Neighbourhood planners 'should be aware of EU legal pitfalls'

Groups drawing up neighbourhood plans should be aware of the legal pitfalls around European Union regulations, a leading planning lawyer has warned.

Parish councils or neighbourhood forums drawing up development plans for their area are obliged to conform with European Union environmental regulations, according to Gary Sector, legal director of law firm Addleshaw Goddard's planning team.

Speaking at a conference this morning hosted by Addleshaw Goddard, Sector said if a neighbourhood plan allocated particular sites for development, then it should be subject to a strategic environmental assessment (SEA).

He said one of the arguments used in the judicial review challenge by two housebuilders to the draft Tattenhall Neighbourhood Plan in Cheshire was that it did not comply with SEA requirements. The Tattenhall plan passed a referendum last month. 

Sector said: "No-one wants to be the first community forum to be challenged on SEA. That will be one to watch."

He also said prematurity, where a neighbourhood plan brought forward policies before the council's local plan was adopted, was another possible legal issue for the future.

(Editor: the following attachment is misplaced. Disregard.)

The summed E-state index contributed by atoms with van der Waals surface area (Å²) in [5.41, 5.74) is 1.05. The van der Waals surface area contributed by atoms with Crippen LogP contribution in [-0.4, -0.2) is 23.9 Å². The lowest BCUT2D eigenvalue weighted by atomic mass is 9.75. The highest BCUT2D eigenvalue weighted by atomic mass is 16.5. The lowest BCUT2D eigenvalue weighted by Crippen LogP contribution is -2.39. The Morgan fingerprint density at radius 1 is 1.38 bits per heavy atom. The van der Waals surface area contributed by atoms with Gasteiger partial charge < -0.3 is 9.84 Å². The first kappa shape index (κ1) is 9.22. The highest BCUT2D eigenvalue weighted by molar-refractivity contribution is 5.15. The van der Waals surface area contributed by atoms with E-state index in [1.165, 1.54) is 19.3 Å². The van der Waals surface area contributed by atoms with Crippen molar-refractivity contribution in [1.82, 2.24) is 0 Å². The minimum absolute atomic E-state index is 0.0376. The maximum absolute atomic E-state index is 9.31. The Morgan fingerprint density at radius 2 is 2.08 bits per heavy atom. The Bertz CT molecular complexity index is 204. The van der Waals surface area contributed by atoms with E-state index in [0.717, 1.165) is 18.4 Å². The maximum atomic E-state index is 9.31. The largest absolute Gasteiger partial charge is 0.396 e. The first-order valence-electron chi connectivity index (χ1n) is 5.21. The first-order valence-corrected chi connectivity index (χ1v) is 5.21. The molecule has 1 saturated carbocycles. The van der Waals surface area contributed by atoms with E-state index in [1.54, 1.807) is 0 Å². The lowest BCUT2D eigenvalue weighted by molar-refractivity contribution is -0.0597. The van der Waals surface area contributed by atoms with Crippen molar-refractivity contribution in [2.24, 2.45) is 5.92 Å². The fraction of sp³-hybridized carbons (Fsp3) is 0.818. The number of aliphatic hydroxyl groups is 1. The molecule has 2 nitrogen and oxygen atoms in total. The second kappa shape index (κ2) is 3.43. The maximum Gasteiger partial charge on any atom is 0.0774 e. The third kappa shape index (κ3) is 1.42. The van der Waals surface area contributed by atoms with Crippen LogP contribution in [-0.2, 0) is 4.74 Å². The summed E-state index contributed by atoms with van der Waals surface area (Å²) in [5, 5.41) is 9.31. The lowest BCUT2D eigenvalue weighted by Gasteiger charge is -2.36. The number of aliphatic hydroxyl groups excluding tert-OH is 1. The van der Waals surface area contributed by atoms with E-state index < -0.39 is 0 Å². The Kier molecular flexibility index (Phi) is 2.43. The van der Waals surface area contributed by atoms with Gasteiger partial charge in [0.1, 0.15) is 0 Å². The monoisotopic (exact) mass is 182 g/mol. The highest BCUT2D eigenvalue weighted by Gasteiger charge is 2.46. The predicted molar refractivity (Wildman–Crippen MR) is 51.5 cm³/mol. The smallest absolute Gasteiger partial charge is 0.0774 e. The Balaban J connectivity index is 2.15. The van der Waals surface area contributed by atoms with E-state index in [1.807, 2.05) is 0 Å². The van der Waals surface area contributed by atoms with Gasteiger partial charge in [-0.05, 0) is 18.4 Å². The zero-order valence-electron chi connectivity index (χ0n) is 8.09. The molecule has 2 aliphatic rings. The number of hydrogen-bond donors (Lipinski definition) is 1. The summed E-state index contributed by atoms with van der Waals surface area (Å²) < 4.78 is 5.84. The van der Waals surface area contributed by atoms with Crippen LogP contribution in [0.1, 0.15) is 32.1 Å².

According to Sector, this was another argument used by the claimants in the Tattenhall legal challenge.

Also speaking at the conference was Jenny Frew, of the Department for Communities and Local Government's (DCLG's) decentralisation and neighbourhood planning team.

She said the Tattenhall legal challenge illustrated the "level of power" that neighbourhood planning was now wielding.

She said: "Developers can throw all their money at it, to take away that power.

"If you give power to a new set of people, other people are going to test that."

Frew also encouraged neighbourhood forums to consider becoming a parish council.

She pointed out that the government had recently made the transition easier for forums with a neighbourhood plan in place by removing the need for a local referendum before becoming a parish council.

"I would urge neighbourhood forums to consider becoming a parish," she said.

According to Frew, there are now 550 designated neighbourhood planning areas, and 766 neighbourhood planning area applications submitted to councils. Meanwhile, there are 48 draft plans published and 19 at the examination stage.

Penelope Tollitt, the Royal Borough of Kensington and Chelsea's head of policy and design, said she was "not a fan" of the requirement, under the Localism Act, for local referendums to take place before a neighbourhood plan is adopted.

She said: "It's an unnecessary burden and test. If you are doing a neighbourhood plan, why go through referendum when the local plan doesn't need to?"

Tollitt said she would prefer to adopt the neighbourhood plan as a supplementary planning document to avoid the need for a referendum or examination.

She advised local authorities not to focus on neighbourhood planning first but instead to "use old-fashioned community engagement" when drawing up its local development plan.

"And if the community is still not satisfied, they can go off and do their own thing," she added.

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